Background: The routine use of fluoroquinolone prophylaxis in patients with neutropenia and hematological malignancies is controversial. This prophylaxis has been reported to have a positive impact in reducing infection-related mortality, but the consequent development of antibiotic resistance has become a concern. This study assessed the effect of discontinuing quinolone prophylaxis on the etiology and the resistance pattern of blood culture isolates and on the prognosis among febrile neutropenic patients receiving chemotherapy. Methods: The results of blood cultures obtained from febrile neutropenic patients between January 2003 and June 2009 were analyzed; these results were available through a computer database set up in 2003. Results: Patients receiving quinolone prophylaxis between 2003 and 2005 showed a lower incidence of Gram-negative bacteria than patients not receiving prophylaxis between 2006 and 2009 (13.5%, n= 9 vs. 48.1%, n= 75). Interestingly, after discontinuing prophylaxis, approximately 70% of the Gram-negative bacteria isolated were quinolone-resistant, and some were extended-spectrum β-lactamase (ESBL) producers. The frequencies of quinolone-resistant Gram-positive bacteria isolated were similar between the period of quinolone prophylaxis and the period with no prophylaxis (61.1% vs. 64.3%). In both periods, all Gram-positive isolates were sensitive to vancomycin. The infection-related mortality was comparable between patients receiving prophylaxis and those not receiving prophylaxis (1.5%, n= 1 vs. 1.3%, n= 2). Conclusions: These findings suggest that quinolone prophylaxis for neutropenia does not induce a significant increase in the growth of quinolone- and multidrug-resistant bacteria. Rather, discontinuing quinolone prophylaxis may induce a dramatic increase in the growth of Gram-negative bacteria, including ESBL producers. Our results suggest that the necessity for quinolone prophylaxis in neutropenic patients should be determined based on local antibiotic resistance patterns.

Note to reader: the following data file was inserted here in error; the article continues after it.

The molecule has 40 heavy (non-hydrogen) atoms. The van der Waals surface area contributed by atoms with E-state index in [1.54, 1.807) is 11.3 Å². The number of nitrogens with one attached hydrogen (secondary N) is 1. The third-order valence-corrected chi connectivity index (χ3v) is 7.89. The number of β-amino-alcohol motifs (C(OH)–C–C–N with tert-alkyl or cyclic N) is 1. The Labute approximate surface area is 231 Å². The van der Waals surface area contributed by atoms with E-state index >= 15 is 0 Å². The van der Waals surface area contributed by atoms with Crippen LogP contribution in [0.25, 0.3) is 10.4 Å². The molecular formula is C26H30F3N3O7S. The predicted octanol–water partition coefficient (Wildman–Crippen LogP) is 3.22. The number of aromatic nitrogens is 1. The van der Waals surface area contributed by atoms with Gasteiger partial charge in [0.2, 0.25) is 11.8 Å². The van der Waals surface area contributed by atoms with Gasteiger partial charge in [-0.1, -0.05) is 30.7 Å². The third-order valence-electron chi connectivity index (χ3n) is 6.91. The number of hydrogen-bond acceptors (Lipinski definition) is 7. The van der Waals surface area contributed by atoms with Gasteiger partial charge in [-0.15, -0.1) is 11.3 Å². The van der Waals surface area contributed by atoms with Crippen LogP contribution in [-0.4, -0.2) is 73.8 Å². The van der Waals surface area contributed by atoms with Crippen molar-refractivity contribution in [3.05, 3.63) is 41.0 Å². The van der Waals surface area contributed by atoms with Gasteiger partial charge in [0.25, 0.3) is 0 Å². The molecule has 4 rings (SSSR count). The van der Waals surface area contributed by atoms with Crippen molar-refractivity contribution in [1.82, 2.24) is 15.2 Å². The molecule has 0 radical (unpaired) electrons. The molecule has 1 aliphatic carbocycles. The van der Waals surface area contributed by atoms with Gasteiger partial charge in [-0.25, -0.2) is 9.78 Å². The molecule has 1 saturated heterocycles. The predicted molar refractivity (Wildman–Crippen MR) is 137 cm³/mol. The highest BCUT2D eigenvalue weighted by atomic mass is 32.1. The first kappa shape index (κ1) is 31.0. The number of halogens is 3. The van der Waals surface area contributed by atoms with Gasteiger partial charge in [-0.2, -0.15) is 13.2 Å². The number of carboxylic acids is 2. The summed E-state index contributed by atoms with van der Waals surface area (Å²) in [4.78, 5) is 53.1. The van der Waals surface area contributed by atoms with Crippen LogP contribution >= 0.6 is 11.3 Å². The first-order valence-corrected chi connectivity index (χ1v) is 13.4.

All Science Journal Classification (ASJC) codes
- Microbiology (medical)
- Infectious Diseases